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Do my tomato seedlings look leggy?

taylorbeelertaylorbeeler Posts: 8
edited March 2019 in Fruit & veg
From what I can gather on the internet, they don't look so bad.. but I'm not a professional and these are my first seedlings I've ever tried to grow.. so I ask you guys, are they leggy?

I have them under a LED grow light, linked here:

And they seem to be doing fine so far.. but in case they need more light I did buy an LED bulb with 3300k today from Rural King.. should I add that light as well you think?



  • DovefromaboveDovefromabove Posts: 87,800
    They do look a big leggy to me I’m afraid ... they need more light. 
    Are they on a heated mat or similar? If so I’d turn the heat off now that they’ve germinated ... as long as the ambient temperature doesn’t drop below 10C
    theyll be ok. 

    Gardening in Central Norfolk on improved gritty moraine over chalk ... free-draining.

  • treehugger80treehugger80 Posts: 1,923
    the plus side with tomatoes is you can pot them on a lot deeper than most seedlings, so you can bury the leggyness
  • purplerallimpurplerallim Posts: 5,256
    Repotting deeper actually seems to make a stronger plant in the end as roots grow from the buried stem. Now you have them growing well they could be potted on into individual pots, putting 3/4 of the stem below ground level, then put them in natural light if you can. Don't worry you seem to be doing ok 🙂
  • barry islandbarry island Posts: 1,839
    You don't need artificial light for seedlings anymore, if you have a greenhouse there are enough daylight hours for tomatoes which is more beneficial than grow light would be. Take the tomatoes out of the dark and into the daylight and your problem will be solved.
  • barry islandbarry island Posts: 1,839
    As you're new to growing from seed I thought that I should say when you put them into the daylight don't put them in full sun and go away and forget them or they will dry out very quickly and die. I would put the seed tray into another tray which will hold some water and let them sit in that so there is no chance of them drying out. Sorry I am trying to be as helpful as I can but growing seedlings in trays can have many pitfalls if you are new to it, good luck and prick them out when they have two true leaves, that's four leaves, see I said it was full of pitfalls for the uninitiated.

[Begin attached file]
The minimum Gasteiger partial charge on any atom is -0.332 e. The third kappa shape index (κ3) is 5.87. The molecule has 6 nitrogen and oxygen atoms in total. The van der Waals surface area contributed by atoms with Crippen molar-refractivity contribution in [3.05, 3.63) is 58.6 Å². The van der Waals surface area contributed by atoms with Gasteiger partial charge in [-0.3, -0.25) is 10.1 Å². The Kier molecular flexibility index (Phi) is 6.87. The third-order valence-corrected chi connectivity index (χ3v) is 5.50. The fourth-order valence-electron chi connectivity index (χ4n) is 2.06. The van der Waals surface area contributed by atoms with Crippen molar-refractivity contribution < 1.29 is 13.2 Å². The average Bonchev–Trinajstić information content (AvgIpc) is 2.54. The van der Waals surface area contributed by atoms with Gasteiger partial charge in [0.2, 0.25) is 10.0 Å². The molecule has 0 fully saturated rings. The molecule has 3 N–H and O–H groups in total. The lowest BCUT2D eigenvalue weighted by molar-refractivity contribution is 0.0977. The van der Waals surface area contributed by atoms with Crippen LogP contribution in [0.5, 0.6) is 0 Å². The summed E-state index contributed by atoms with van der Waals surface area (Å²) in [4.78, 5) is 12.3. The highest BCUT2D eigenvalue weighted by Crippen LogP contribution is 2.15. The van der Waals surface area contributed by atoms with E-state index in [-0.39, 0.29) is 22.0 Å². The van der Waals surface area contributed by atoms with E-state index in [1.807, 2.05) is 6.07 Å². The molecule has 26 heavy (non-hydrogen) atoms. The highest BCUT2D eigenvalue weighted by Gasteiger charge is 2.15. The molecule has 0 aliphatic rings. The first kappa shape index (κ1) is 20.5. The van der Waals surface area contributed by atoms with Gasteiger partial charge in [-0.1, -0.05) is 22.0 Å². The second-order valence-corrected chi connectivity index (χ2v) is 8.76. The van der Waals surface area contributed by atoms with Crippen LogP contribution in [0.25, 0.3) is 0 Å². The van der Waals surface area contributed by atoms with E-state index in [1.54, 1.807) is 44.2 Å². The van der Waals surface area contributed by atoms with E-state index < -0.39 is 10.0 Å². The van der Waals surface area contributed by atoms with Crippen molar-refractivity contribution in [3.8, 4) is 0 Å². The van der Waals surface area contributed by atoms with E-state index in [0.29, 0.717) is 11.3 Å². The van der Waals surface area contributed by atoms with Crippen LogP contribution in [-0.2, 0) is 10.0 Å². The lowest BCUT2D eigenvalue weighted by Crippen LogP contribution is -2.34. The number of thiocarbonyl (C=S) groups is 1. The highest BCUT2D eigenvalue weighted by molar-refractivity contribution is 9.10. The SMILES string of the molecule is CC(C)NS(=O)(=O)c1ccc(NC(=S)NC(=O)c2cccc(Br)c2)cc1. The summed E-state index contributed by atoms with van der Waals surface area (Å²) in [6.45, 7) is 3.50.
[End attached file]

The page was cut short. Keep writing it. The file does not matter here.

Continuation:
• Pete.8Pete.8 Posts: 11,275
    I agree that sunlight would be better.
    The strength and quality of sunlight is plenty good enough now for seedlings.
    As said above don't let them dry out and bear in mind that toms don't like temps below about 13c for any extended period day or night.
    My tom seedlings in a propagator in my g/house are at about the same stage as yours (true leaves just appearing), but not as leggy.
    If you can't get them in sunlight, then add your new led but don't let them get too warm either.
    See Barry's last sentence ;)

    Billericay - Essex

    Knowledge is knowing that a tomato is a fruit.
    Wisdom is not putting it in a fruit salad.
  • LynLyn Posts: 23,190
    Grown with neither heat/heat mat or artificial light,  they’ll grow in the garden when you spread your compost, no need to fuss with tomato seeds. 

    Gardening on the wild, windy west side of Dartmoor. 

  • taylorbeelertaylorbeeler Posts: 8
    edited March 2019
    Thanks everyone! And yeah its great to buy a plant from the store but there's something special about planting a seed and by the end of it harvesting the fruit, don't ya think? 
  • taylorbeelertaylorbeeler Posts: 8
    edited March 2019
    Would even a cloudy day be better light for them than the grow lights I have? Also, no heat mat or heat lamp. Just kept my room around 72 degrees 

    So... I'm going to..
    1) Repot them 3/4 the way up the stem today in my biodegradable little pots

    2) Add my other LED grow light to the mix because I don't have a greenhouse, and on sunny days I will put them outside.. and be careful not to forget about them for too long and I will not let them dry out. 


    ALSO: I bought a bag of tomato food and it gives directions for seedlings and when to begin feeding them.. now this might seem like a silly question, but even if I put them in a nutrient rich potting soil.. feeding them as directed with the tomato food is still a good idea, right? 
  • Pete.8Pete.8 Posts: 11,275
    Yes, the sun is a lot stronger than your leds even with thick cloud.
    I'd just use multi-purpose compost at the mo. they're still seedlings so that'll be good for them.
    You don't feed with tomato food until the first truss begins to set (i.e. once a few flowers have dropped, you'll see a tiny tomato where the flower was) then you start feeding with tomato food.

    And most definitely  - yes, the taste is well worth all the effort :)
    good luck
    I'm just off to go and prick out my toms.

    Billericay - Essex

    Knowledge is knowing that a tomato is a fruit.
    Wisdom is not putting it in a fruit salad.
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